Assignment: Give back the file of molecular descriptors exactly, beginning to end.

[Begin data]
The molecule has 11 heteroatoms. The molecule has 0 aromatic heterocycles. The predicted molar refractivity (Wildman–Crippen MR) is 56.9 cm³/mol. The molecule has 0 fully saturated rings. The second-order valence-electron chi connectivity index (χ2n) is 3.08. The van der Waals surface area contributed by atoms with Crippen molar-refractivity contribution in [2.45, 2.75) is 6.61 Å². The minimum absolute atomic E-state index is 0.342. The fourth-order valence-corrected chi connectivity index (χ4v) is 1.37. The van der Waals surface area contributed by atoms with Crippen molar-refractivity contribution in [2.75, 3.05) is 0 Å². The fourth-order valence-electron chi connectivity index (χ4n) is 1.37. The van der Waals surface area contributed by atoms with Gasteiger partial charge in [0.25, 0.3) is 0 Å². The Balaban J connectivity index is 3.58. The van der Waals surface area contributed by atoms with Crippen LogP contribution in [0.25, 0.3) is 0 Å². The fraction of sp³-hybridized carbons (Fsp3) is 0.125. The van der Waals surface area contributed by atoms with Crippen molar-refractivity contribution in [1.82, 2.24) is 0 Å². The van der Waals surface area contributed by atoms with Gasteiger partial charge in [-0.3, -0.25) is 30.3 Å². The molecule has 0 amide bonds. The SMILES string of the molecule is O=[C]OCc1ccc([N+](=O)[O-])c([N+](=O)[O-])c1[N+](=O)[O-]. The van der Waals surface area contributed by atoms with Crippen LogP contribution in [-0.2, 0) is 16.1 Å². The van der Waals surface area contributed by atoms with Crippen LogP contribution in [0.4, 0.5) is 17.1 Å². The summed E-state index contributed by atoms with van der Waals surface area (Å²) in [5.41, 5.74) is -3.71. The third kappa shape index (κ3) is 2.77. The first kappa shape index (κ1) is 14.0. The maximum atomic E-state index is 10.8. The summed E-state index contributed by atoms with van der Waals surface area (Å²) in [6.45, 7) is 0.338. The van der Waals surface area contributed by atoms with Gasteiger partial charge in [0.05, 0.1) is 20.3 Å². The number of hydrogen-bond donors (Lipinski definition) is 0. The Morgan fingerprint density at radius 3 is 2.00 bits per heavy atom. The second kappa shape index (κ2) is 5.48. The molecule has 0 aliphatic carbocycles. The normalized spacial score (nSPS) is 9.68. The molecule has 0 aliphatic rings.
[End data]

The molecule has 11 heteroatoms. The molecule has 0 aromatic heterocycles. The predicted molar refractivity (Wildman–Crippen MR) is 56.9 cm³/mol. The molecule has 0 fully saturated rings. The second-order valence-electron chi connectivity index (χ2n) is 3.08. The van der Waals surface area contributed by atoms with Crippen molar-refractivity contribution in [2.45, 2.75) is 6.61 Å². The minimum absolute atomic E-state index is 0.342. The fourth-order valence-corrected chi connectivity index (χ4v) is 1.37. The van der Waals surface area contributed by atoms with Crippen molar-refractivity contribution in [2.75, 3.05) is 0 Å². The fourth-order valence-electron chi connectivity index (χ4n) is 1.37. The van der Waals surface area contributed by atoms with Gasteiger partial charge in [0.25, 0.3) is 0 Å². The Balaban J connectivity index is 3.58. The van der Waals surface area contributed by atoms with Crippen LogP contribution in [0.25, 0.3) is 0 Å². The fraction of sp³-hybridized carbons (Fsp3) is 0.125. The van der Waals surface area contributed by atoms with Crippen molar-refractivity contribution in [1.82, 2.24) is 0 Å². The van der Waals surface area contributed by atoms with Gasteiger partial charge in [-0.3, -0.25) is 30.3 Å². The molecule has 0 amide bonds. The SMILES string of the molecule is O=[C]OCc1ccc([N+](=O)[O-])c([N+](=O)[O-])c1[N+](=O)[O-]. The van der Waals surface area contributed by atoms with Crippen LogP contribution in [-0.2, 0) is 16.1 Å². The van der Waals surface area contributed by atoms with Crippen LogP contribution in [0.4, 0.5) is 17.1 Å². The summed E-state index contributed by atoms with van der Waals surface area (Å²) in [5.41, 5.74) is -3.71. The third kappa shape index (κ3) is 2.77. The first kappa shape index (κ1) is 14.0. The maximum atomic E-state index is 10.8. The summed E-state index contributed by atoms with van der Waals surface area (Å²) in [6.45, 7) is 0.338. The van der Waals surface area contributed by atoms with Gasteiger partial charge in [0.05, 0.1) is 20.3 Å². The number of hydrogen-bond donors (Lipinski definition) is 0. The Morgan fingerprint density at radius 3 is 2.00 bits per heavy atom. The second kappa shape index (κ2) is 5.48. The molecule has 0 aliphatic carbocycles. The normalized spacial score (nSPS) is 9.68. The molecule has 0 aliphatic rings.